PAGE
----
Boycott. What boycott?
A push among Chinese social media users at the end of last year to stop buying Canada Goose’s pricy luxury parkas after Canadian authorities arrested a Huawei Technologies executive at the request of the U.S. government appeared not to gain any traction.
According to the Toronto-based brand’s latest earnings report, it saw Asian revenue nearly triple to 18.1 million Canadian dollars from 6.6 million Canadian dollars in the first quarter, with China accounting for around 25 percent of total revenue, while Japan also represented decent growth.
This is despite the fact that Huawei chief financial officer Meng Wanzhou remains under house arrest in Vancouver as she continues to fight extradition to the U.S. on bank fraud charges.
In addition to disproving boycott fears, Canada Goose is also pretty confident that the ongoing trade dispute between the U.S. and China won’t clip its wings as it continues its Asia push in the face of widespread concerns over a slowdown in China.
“I don’t see any negative impact from the business in China and also tourist business from China around the world. It continues to be very strong,” Dani Reiss, president and chief executive officer of Canada Goose, said.
Being a Canada-based company with a commitment to keep production of its core down jackets onshore has meant that the outerwear maker doesn’t have to worry too much about the threat of tariffs on Chinese-made goods entering the U.S., unlike many of its rivals.
In fact, it’s racing ahead with its expansion plans for the world’s second-largest economy. Having opened its Beijing flagship in December after a two-week delay — which it put down to construction reasons and not the spat over Huawei — it further expanded its footprint last week, opening a store in Shenyang to capitalize on it being one the coldest cities in the country.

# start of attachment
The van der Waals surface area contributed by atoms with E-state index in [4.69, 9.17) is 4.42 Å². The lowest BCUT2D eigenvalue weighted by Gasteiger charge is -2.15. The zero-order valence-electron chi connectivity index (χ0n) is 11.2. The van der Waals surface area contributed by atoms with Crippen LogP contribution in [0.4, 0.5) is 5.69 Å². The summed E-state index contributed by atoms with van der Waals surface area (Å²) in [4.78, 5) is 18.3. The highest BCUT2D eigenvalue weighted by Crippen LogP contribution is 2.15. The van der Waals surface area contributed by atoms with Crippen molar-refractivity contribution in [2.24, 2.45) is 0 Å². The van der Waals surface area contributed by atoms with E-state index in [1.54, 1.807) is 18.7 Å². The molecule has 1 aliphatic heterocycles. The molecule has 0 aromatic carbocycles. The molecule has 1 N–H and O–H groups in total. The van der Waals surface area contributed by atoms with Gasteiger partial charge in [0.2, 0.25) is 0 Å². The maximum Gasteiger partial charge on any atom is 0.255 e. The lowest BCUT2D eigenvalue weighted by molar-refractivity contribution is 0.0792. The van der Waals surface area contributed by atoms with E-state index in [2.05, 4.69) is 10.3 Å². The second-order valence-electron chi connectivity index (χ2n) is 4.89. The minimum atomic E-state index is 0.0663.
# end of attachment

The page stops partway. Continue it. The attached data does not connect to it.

“This city is one of the coldest places in Mainland China during the winter and not surprisingly, our decision to open there was well-informed by local demand online,” Reiss said. “Despite the fact that we had a soft opening and that it was over 20 degrees Celsius in the middle of August, the store has had an exceptional start. This is yet another example of the exceptional engagement and brand affinity that we are seeing from consumers in China.”
As for Hong Kong, where the main airport was shut down after being flooded by protesters this week, Canada Goose has yet to see any impact on its business there.
“We have a store in Hong Kong and it remains open,” added Reiss. “We’re monitoring the situation, but business continues and things are going well.”
And it wasn’t just Asia that performed well over the quarter, with Canada Goose reporting robust growth in every region. Revenue increased by 40.4 percent in Canada and 15.8 percent in the U.S.
That meant that total revenue jumped 59.1 percent to 71.1 million Canadian dollars in the quarter ended June 30, dwarfing Wall Street analysts’ average estimates of 54 million Canadian dollars, according to IBES data from Refinitiv.
Not everything was rosy, though, with its net loss widening to 29.4 million Canadian dollars, or 27 cents per share, compared with a loss of 18.7 million Canadian dollars, or 17 cents per share, a year ago.
This was partly driven by a widening operating loss tied to higher corporate selling, general and administrative expenses, as well as a larger retail store opening program.
On an adjusted basis, the company’s losses tallied 21 cents per share, narrower than the 24-cent loss analysts projected.
Another point of concern for investors was the company’s gross margin, which missed estimates as the brand sold more of its less-profitable lightweight products.
This along with a widespread sell-off in the market generally pushed shares of Canada Goose down 7.5 percent to $39.97.
Kate Fitzsimons, an analyst at RBC Capital Markets, called the sell-off, which sent the stock down as much as 10.6 percent, an “overreaction.”
“[The first quarter’s] gross margin miss in a lighter-volume quarter was a function of the brand thoughtfully growing the business rather than a step-change on quality,” Fitzsimons said in a note to clients.
Share price pressure will not be the only heat the company feels this week as comedian and honorary PETA director Bill Maher will call on Canada Goose to stop selling jackets made with coyote fur and down feathers during its online annual meeting for shareholders on Thursday.
Before and during the meeting, PETA supporters will also protest in front of the retailer’s headquarters in Toronto and outside its flagship in New York.
Read more here: